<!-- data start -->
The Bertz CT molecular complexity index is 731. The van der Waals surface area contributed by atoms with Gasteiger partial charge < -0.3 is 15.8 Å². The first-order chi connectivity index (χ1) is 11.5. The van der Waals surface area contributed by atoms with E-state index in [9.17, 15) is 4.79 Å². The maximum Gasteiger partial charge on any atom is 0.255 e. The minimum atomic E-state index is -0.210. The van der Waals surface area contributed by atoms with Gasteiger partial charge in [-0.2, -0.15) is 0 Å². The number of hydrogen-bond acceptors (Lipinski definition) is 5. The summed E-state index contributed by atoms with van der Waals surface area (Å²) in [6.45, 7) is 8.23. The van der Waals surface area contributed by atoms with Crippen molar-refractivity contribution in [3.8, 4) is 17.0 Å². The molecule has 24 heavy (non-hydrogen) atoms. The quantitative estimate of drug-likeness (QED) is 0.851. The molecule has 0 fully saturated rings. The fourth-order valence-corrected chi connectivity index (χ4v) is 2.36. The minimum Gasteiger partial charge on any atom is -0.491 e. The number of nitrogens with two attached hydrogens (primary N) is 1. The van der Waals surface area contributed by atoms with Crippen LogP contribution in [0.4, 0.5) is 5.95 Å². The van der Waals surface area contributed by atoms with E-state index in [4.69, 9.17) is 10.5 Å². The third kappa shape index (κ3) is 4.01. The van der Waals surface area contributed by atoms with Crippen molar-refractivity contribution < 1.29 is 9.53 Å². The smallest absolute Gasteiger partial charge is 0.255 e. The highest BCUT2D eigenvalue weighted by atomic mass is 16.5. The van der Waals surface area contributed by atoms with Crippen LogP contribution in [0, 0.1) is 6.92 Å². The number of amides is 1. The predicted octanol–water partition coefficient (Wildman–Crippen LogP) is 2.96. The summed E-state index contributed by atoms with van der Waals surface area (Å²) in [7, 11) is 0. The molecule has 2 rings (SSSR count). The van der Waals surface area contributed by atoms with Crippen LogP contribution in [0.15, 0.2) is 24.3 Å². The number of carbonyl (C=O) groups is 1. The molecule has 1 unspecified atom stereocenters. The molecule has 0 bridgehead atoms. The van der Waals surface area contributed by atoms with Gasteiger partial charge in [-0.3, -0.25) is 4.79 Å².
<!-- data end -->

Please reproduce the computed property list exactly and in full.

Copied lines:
The Bertz CT molecular complexity index is 731. The van der Waals surface area contributed by atoms with Gasteiger partial charge < -0.3 is 15.8 Å². The first-order chi connectivity index (χ1) is 11.5. The van der Waals surface area contributed by atoms with E-state index in [9.17, 15) is 4.79 Å². The maximum Gasteiger partial charge on any atom is 0.255 e. The minimum atomic E-state index is -0.210. The van der Waals surface area contributed by atoms with Gasteiger partial charge in [-0.2, -0.15) is 0 Å². The number of hydrogen-bond acceptors (Lipinski definition) is 5. The summed E-state index contributed by atoms with van der Waals surface area (Å²) in [6.45, 7) is 8.23. The van der Waals surface area contributed by atoms with Crippen molar-refractivity contribution in [3.8, 4) is 17.0 Å². The molecule has 24 heavy (non-hydrogen) atoms. The quantitative estimate of drug-likeness (QED) is 0.851. The molecule has 0 fully saturated rings. The fourth-order valence-corrected chi connectivity index (χ4v) is 2.36. The minimum Gasteiger partial charge on any atom is -0.491 e. The number of nitrogens with two attached hydrogens (primary N) is 1. The van der Waals surface area contributed by atoms with Crippen LogP contribution in [0.4, 0.5) is 5.95 Å². The van der Waals surface area contributed by atoms with E-state index in [4.69, 9.17) is 10.5 Å². The third kappa shape index (κ3) is 4.01. The van der Waals surface area contributed by atoms with Crippen molar-refractivity contribution < 1.29 is 9.53 Å². The smallest absolute Gasteiger partial charge is 0.255 e. The highest BCUT2D eigenvalue weighted by atomic mass is 16.5. The van der Waals surface area contributed by atoms with Crippen LogP contribution in [0, 0.1) is 6.92 Å². The number of amides is 1. The predicted octanol–water partition coefficient (Wildman–Crippen LogP) is 2.96. The summed E-state index contributed by atoms with van der Waals surface area (Å²) in [7, 11) is 0. The molecule has 2 rings (SSSR count). The van der Waals surface area contributed by atoms with Crippen LogP contribution in [0.15, 0.2) is 24.3 Å². The number of carbonyl (C=O) groups is 1. The molecule has 1 unspecified atom stereocenters. The molecule has 0 bridgehead atoms. The van der Waals surface area contributed by atoms with Gasteiger partial charge in [-0.3, -0.25) is 4.79 Å².